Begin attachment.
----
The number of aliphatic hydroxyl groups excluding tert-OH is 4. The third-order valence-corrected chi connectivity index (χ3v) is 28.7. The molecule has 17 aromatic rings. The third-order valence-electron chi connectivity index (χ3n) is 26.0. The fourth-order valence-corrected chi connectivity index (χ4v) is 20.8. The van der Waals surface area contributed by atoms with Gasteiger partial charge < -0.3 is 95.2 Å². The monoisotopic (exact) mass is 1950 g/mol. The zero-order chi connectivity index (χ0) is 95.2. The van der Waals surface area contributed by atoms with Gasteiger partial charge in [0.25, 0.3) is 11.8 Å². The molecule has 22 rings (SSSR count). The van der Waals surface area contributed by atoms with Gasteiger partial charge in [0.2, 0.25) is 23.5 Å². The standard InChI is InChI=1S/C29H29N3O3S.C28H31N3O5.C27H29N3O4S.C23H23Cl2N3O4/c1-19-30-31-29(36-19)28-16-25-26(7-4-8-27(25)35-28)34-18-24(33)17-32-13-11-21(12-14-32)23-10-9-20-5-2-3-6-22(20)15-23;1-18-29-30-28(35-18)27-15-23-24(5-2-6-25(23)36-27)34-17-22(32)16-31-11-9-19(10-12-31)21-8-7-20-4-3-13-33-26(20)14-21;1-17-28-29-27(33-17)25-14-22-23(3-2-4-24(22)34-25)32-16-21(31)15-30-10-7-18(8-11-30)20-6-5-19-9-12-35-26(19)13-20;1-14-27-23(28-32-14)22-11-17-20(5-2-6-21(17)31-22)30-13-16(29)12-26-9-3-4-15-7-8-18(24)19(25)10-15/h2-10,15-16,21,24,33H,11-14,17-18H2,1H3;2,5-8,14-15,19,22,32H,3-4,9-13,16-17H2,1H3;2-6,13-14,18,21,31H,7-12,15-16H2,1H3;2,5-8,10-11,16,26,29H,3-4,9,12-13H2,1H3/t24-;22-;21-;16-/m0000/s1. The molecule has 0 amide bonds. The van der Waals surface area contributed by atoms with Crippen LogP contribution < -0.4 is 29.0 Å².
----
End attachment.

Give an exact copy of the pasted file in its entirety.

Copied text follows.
The number of aliphatic hydroxyl groups excluding tert-OH is 4. The third-order valence-corrected chi connectivity index (χ3v) is 28.7. The molecule has 17 aromatic rings. The third-order valence-electron chi connectivity index (χ3n) is 26.0. The fourth-order valence-corrected chi connectivity index (χ4v) is 20.8. The van der Waals surface area contributed by atoms with Gasteiger partial charge < -0.3 is 95.2 Å². The monoisotopic (exact) mass is 1950 g/mol. The zero-order chi connectivity index (χ0) is 95.2. The van der Waals surface area contributed by atoms with Gasteiger partial charge in [0.25, 0.3) is 11.8 Å². The molecule has 22 rings (SSSR count). The van der Waals surface area contributed by atoms with Gasteiger partial charge in [0.2, 0.25) is 23.5 Å². The standard InChI is InChI=1S/C29H29N3O3S.C28H31N3O5.C27H29N3O4S.C23H23Cl2N3O4/c1-19-30-31-29(36-19)28-16-25-26(7-4-8-27(25)35-28)34-18-24(33)17-32-13-11-21(12-14-32)23-10-9-20-5-2-3-6-22(20)15-23;1-18-29-30-28(35-18)27-15-23-24(5-2-6-25(23)36-27)34-17-22(32)16-31-11-9-19(10-12-31)21-8-7-20-4-3-13-33-26(20)14-21;1-17-28-29-27(33-17)25-14-22-23(3-2-4-24(22)34-25)32-16-21(31)15-30-10-7-18(8-11-30)20-6-5-19-9-12-35-26(19)13-20;1-14-27-23(28-32-14)22-11-17-20(5-2-6-21(17)31-22)30-13-16(29)12-26-9-3-4-15-7-8-18(24)19(25)10-15/h2-10,15-16,21,24,33H,11-14,17-18H2,1H3;2,5-8,14-15,19,22,32H,3-4,9-13,16-17H2,1H3;2-6,13-14,18,21,31H,7-12,15-16H2,1H3;2,5-8,10-11,16,26,29H,3-4,9,12-13H2,1H3/t24-;22-;21-;16-/m0000/s1. The molecule has 0 amide bonds. The van der Waals surface area contributed by atoms with Crippen LogP contribution < -0.4 is 29.0 Å².